Where is our President?

As I watch the unfolding of the horror of Katrina’s aftermath, the thought keeps growing, “Where is our country?”

I don’t mean this in any abstract philosophical sense; I mean it quite practically: Where are our leaders who are so badly needed at this moment?

It is no secret that I don’t like this administration — and I make no apologies for this to the readers who cover their literary ears when I begin to speak about politics — because I don’t like any entity where ideology is stronger than compassion. And that has proven to be the Achilles heel of this group of men and women in office.

But another element is showing itself with Katrina — these are people driven by fear. They are strongest and most decisive when they have a real or perceived enemy. When the moral complexity of the world confronts them, or when something takes place that is morally neutral but dark in nature, such as a natural disaster, they don’t know how to lead, because they won’t put themselves or their ideology in harm’s way out of a belief in our common human responsibility as stewards for all our brothers and sisters.

Forget politics for a minute. Consider moral character instead. After 9-11, when no one knew what was coming next, mayor Giuliani walked out into the streets of New York and became a rallying point for his people. Mr. Bush went into a bunker. He issued statements in which he looked scared and confused, which was exactly what we did not need from a leader, because we, as those charged to follow him, were already scared and confused. Morally, he was missing in action until he could find an enemy to attack.

Once again, with Katrina, this character flaw is showing itself. He may be a very nice man personally, but he does not have the moral character of a true leader for a situation of confused crisis. People are literally dying, and he is missing in action.

The government may be working feverishly to do all it can logistically, but it is once again making its decision out of fear. “We don’t want to put our people in harm’s way,” they are saying regarding rescue and relief efforts.

We have no problem putting our young men and women in harm’s way in Iraq, but we will concern ourselves with this issue in our own country. That there are criminals and headcases and monsters roaming those streets with guns certainly should not be a deterrent. If the rules of engagement for the military in our own country are different from those in foreign countries, the government should say so. I’m afraid the hard truth is this: we do not have the military to go in there because too many of the national guard — consider the name: “NATIONAL GUARD” — are engaged in international conflicts rather than available to guard our nation, which is what they should be doing in this time of desperation.

If Mr. Bush were Mr. Lincoln, Mr. Guiliani, Mr. Mandela, Mr. Churchill, or even, I would venture, Mr. Reagan or Mr. Clinton, he would be down in New Orleans, airlifted in, serving as one of his father’s famous Points of Light for people who are living in some of the greatest darkness our nation has ever seen. He would be standing in the Superdome or at the New Orleans Convention Center, surrounded by such security as was needed to ensure his safety in a dangerous and desperate situation, telling the people that America is there for them and that help is on the way.

But he is once again missing in action. There is no enemy toward which to point. There is no way to galvanize a religious zealotry against a storm. Instead, what is needed is a courage driven by an outpouring of compassion. But he does not have that.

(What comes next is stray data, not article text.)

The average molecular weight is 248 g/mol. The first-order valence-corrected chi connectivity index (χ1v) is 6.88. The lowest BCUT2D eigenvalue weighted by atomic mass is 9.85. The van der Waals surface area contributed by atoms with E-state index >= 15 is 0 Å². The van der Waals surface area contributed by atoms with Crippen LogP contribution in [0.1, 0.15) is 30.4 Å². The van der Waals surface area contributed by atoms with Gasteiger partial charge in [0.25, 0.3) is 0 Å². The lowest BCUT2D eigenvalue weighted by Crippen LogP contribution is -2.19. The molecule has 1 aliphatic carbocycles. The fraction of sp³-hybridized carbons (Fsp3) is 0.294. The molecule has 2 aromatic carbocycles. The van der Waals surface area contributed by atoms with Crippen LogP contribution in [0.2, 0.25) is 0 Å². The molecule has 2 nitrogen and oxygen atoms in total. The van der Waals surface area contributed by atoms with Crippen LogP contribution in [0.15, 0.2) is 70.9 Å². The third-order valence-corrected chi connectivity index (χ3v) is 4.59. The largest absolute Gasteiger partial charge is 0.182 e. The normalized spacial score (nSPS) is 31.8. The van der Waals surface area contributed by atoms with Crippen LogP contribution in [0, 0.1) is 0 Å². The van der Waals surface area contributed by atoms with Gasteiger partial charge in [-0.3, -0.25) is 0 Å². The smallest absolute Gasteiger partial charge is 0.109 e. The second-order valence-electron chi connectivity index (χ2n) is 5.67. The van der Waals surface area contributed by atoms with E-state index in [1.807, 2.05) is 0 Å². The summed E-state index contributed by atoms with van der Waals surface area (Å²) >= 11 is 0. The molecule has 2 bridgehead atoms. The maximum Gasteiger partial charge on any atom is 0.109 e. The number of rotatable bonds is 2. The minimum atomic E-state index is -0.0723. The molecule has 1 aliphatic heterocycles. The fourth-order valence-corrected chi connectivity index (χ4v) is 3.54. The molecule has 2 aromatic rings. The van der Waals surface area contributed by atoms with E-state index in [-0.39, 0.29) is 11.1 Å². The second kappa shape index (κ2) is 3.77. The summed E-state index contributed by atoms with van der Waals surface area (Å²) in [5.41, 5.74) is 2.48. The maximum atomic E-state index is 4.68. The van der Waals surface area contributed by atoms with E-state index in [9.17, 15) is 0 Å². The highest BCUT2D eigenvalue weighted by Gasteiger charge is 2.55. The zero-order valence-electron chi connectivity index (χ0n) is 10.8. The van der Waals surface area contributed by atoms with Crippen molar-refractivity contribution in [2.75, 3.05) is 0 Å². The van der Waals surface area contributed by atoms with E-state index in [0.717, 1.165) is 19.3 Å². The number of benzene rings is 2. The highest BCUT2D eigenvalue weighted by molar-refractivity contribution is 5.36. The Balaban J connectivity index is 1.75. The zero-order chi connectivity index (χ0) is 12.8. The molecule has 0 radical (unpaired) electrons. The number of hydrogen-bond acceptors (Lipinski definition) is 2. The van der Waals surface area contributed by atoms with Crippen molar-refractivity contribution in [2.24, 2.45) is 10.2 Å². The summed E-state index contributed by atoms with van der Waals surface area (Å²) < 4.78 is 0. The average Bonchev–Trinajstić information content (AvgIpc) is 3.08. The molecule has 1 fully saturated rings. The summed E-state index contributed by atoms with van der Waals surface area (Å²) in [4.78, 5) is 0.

He should be telling his people, “We’re going in there with all the food and water and clothing and help and hope that we can muster.” Because it is hope that is needed as much as anything right now.

People will wait for help if they are given hope. But when leadership runs to the bunker rather than the front lines, confusion reigns, and when confusion reigns, dark times become darker.

Sometimes we lose our moorings when we become too concerned about concepts such as “infrastructure” and “logistics.” Those are for the people behind the scenes. This disaster is not about having an advance party setting up clean venues of maximum safety and efficacy. This is about wading into the waters and saving people.

I know this, because this is what my father did for the Red Cross. He would already have been in New Orleans if he were still alive and active. I grew up around disasters, and I saw the response.

There are people who, when disaster strikes — fires, auto accidents, floods, even personal injuries to a family member in a home — react without thinking and move quickly to provide aid. Then there are those who are frozen, overcome by the momentary enormity of something that seconds ago was unthinkable and unknowable. It is, to some extent, an aspect of character, and some people have it, other people don’t.

Mr. Bush does not. He may have other aspects of character that allow him to be a good leader in other situations. But in moments of crisis, he is, I am sorry to say, a coward. or, at least, a person paralyzed by confusion.

The drowning are on his hands; the dying are on his hands; all the hopelessness and fear is on his hands. That is what leadership is about. All he needs to do is be there. But, unfortunately, this is not a ship in the middle of the ocean where he can have a stage managed arrival to talk to a tidy group of like minded thinkers. This is the great, sprawling, contradictory country that he said he wanted to lead. And it is crying for his leadership.

Where is our president?

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